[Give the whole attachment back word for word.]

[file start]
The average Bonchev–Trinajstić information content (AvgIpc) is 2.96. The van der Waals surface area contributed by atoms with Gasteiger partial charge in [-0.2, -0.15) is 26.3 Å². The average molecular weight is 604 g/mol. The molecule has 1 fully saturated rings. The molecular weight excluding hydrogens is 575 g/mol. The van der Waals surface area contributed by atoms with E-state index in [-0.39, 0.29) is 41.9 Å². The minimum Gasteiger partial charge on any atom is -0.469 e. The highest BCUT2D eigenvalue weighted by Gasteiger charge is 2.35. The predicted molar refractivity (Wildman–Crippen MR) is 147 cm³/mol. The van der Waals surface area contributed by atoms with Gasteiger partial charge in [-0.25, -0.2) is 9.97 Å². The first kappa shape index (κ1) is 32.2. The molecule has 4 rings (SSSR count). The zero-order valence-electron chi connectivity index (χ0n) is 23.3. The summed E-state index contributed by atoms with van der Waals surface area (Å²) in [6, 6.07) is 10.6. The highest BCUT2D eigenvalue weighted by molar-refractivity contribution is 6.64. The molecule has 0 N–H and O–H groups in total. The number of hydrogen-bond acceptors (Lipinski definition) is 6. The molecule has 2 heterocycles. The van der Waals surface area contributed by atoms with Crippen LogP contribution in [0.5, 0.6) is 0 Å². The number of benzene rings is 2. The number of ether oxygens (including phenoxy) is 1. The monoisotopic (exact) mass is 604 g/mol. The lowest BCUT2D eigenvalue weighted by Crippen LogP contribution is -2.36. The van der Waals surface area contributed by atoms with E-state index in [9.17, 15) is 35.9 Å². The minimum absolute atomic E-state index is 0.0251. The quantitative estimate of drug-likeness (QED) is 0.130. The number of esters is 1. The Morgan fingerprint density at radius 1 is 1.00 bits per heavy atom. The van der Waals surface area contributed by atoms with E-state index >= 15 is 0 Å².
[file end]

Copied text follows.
The average Bonchev–Trinajstić information content (AvgIpc) is 2.96. The van der Waals surface area contributed by atoms with Gasteiger partial charge in [-0.2, -0.15) is 26.3 Å². The average molecular weight is 604 g/mol. The molecule has 1 fully saturated rings. The molecular weight excluding hydrogens is 575 g/mol. The van der Waals surface area contributed by atoms with E-state index in [-0.39, 0.29) is 41.9 Å². The minimum Gasteiger partial charge on any atom is -0.469 e. The highest BCUT2D eigenvalue weighted by Gasteiger charge is 2.35. The predicted molar refractivity (Wildman–Crippen MR) is 147 cm³/mol. The van der Waals surface area contributed by atoms with Gasteiger partial charge in [-0.25, -0.2) is 9.97 Å². The first kappa shape index (κ1) is 32.2. The molecule has 4 rings (SSSR count). The zero-order valence-electron chi connectivity index (χ0n) is 23.3. The summed E-state index contributed by atoms with van der Waals surface area (Å²) in [6, 6.07) is 10.6. The highest BCUT2D eigenvalue weighted by molar-refractivity contribution is 6.64. The molecule has 0 N–H and O–H groups in total. The number of hydrogen-bond acceptors (Lipinski definition) is 6. The molecule has 2 heterocycles. The van der Waals surface area contributed by atoms with Crippen LogP contribution in [0.5, 0.6) is 0 Å². The number of benzene rings is 2. The number of ether oxygens (including phenoxy) is 1. The monoisotopic (exact) mass is 604 g/mol. The lowest BCUT2D eigenvalue weighted by Crippen LogP contribution is -2.36. The van der Waals surface area contributed by atoms with E-state index in [9.17, 15) is 35.9 Å². The minimum absolute atomic E-state index is 0.0251. The quantitative estimate of drug-likeness (QED) is 0.130. The number of esters is 1. The Morgan fingerprint density at radius 1 is 1.00 bits per heavy atom. The van der Waals surface area contributed by atoms with E-state index >= 15 is 0 Å².